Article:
How can we help people to easily surface stories that will improve sustainability? I’m experimenting with some questions. Applying them to myself in the first instance and seeing how this fits as others tell their stories.  I think there could be three questions everyone could ask to help us expand our consciousness:

1. Last week, who did you meet and what did you experience and what could be done to improve those experiences for you and others when viewed through a people and planet wellbeing lens?

2. Which of these things align with your core motivations?

3. What actions will you take as a result? 

How did this work for me?

Last week, we initiated a campaign at The Commons Fund to recruit more volunteers (100 applications already!) and realised how traditional recruitment processes still dominate, even when no remuneration is involved! Asymmetry even when no money changes hands!  Typically, ‘hiring managers’ hold all the power—from setting job specifications to selecting candidates. Shouldn’t we, especially in volunteer settings, start by asking, “What do you want?” At, we embrace a “Value Exchange” approach, actively working with volunteers to better align our mutual expectations.

We were inspired by a conversation with a new project we are onboarding (Project DEEP): an Indian non-profit that has transformed rural lives by granting villagers a one-time financial aid of 65,000 rupees (approximately £650). This support has freed them from debt and opened new agricultural and vocational opportunities—a truly incredible impact.

In contrast, we’ve seen the challenges faced by an individual grappling with severe mental health issues and internal conflicts within their project. This situation has unfortunately become detrimental, prompting them to seek a way out of an increasingly toxic environment.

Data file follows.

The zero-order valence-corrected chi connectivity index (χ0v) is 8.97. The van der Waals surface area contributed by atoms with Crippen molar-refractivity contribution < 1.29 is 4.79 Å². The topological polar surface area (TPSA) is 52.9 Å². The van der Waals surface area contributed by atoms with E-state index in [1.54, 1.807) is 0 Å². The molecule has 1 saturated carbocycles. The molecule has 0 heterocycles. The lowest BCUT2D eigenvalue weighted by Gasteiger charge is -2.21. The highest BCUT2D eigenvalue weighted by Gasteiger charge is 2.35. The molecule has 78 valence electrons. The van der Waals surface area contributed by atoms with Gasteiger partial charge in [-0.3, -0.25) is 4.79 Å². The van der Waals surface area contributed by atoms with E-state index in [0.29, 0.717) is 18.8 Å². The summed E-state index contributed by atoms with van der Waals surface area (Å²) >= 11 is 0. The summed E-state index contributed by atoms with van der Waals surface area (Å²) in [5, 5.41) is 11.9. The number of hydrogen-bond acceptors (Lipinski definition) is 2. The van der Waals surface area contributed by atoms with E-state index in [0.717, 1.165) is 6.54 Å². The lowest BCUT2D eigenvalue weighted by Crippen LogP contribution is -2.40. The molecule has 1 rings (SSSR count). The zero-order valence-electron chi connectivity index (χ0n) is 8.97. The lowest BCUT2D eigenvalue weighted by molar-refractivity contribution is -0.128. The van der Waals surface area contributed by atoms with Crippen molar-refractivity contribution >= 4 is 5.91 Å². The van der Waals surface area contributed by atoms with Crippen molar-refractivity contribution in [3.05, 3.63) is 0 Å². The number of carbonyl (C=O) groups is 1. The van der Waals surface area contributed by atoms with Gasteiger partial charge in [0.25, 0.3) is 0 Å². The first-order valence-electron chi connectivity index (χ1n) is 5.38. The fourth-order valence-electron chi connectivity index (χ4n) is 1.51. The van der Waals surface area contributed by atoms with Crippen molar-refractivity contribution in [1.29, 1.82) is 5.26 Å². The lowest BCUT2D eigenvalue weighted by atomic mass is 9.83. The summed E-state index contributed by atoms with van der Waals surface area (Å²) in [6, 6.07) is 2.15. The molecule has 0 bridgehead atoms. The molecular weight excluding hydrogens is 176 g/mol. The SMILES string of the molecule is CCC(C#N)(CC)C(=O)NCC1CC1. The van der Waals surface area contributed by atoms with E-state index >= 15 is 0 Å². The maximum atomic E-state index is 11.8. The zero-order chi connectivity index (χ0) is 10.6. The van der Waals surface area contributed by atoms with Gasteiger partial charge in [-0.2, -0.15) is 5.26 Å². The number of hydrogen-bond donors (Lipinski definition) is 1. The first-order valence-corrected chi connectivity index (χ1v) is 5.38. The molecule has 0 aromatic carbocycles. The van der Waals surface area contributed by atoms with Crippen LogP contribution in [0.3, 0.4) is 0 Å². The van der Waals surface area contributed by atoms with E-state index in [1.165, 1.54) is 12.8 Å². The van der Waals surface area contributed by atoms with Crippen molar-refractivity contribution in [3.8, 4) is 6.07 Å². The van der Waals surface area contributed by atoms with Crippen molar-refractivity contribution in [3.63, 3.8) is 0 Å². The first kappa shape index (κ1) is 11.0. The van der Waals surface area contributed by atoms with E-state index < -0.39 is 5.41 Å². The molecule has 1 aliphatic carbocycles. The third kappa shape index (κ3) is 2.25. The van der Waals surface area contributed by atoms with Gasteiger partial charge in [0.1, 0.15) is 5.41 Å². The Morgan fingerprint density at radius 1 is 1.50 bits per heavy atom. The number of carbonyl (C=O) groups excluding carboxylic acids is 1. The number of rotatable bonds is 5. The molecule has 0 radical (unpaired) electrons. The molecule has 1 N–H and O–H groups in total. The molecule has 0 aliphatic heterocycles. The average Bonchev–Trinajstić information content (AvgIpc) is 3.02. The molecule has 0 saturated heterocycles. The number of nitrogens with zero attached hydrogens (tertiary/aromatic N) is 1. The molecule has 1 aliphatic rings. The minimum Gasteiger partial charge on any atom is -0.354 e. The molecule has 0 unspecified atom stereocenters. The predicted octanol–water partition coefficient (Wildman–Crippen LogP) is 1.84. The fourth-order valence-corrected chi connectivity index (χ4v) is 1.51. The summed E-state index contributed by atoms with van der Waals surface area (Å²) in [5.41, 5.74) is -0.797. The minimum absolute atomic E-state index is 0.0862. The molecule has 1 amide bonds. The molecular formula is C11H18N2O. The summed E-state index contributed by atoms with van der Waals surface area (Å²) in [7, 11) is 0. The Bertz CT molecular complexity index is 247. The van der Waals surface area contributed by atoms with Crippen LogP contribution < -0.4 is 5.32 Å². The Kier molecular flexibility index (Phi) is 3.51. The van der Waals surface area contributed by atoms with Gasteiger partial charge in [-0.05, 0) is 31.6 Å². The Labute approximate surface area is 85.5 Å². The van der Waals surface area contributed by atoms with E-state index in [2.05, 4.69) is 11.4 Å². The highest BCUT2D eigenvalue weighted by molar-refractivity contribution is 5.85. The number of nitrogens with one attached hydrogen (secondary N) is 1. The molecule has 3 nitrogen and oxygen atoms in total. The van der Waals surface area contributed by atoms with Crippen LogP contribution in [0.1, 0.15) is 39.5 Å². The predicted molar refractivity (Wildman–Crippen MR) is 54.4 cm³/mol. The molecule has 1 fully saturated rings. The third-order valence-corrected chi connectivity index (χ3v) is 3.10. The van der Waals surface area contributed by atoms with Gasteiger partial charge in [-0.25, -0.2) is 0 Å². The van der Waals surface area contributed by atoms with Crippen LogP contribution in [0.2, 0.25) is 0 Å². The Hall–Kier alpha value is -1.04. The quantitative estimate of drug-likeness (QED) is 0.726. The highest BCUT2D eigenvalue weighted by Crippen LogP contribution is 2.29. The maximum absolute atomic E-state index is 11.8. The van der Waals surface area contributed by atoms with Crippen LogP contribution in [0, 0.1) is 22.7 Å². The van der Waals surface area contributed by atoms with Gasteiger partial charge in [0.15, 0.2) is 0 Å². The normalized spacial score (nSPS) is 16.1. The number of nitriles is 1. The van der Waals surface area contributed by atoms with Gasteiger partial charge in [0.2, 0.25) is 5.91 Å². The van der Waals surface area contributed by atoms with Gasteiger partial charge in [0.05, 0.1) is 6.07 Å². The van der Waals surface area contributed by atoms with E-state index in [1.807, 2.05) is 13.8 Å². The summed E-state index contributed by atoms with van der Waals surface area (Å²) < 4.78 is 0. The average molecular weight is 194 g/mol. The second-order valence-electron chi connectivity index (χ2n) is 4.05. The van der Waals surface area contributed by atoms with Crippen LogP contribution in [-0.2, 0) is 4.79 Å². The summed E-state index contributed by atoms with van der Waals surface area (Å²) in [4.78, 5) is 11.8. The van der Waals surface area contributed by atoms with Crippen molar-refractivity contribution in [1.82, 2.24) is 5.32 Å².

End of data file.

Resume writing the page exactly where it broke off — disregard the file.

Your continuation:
After encouraging self-leadership among the 20 projects we support globally, they wanted to launch on a different tech platform that we had chosen. This community aims to refine projects collaboratively, focusing initially on enhancing their collective appeal and impact. This felt like a remarkably easy recommendation to endorse at this point.

Over the weekend, we learned a valuable lesson about capacity through a friend’s ambitious project to empower community members via educational initiatives. It highlighted the fine line between commitment and overextension.

Our exploration into the German Steward Ownership model revealed how it successfully delineates financial from organisational power in mission-driven organisations —a promising approach for sustainable governance.

Lastly, discussions with significant wealth holders shed light on the profound, diverse stories they encounter within their trust-based networks. These narratives, though varied, share a common theme—they all underscore the importance of people, the planet, and the transformative potential of technology in shaping the future. They also were uniquely tailored to the individual experiences of each wealth holder – a sheep dip would not work – only a respect for listening and drawing out command themes.

In looking back at my core motivations (my “mission” I think I called it) I believe a better world will only come from better stories and as diverse as these stories are, they all seem to have common. Hence these questions really and why I am writing this. When asking people “why?” 100 times – motivation always comes back to people and planet it seems.

These stories map well to The Commons Fund and help us understand better how providing financial and other support to individuals as they cultivate greater awareness and capabilities needed to pursue sustainability not just for themselves but for their communities and the planet.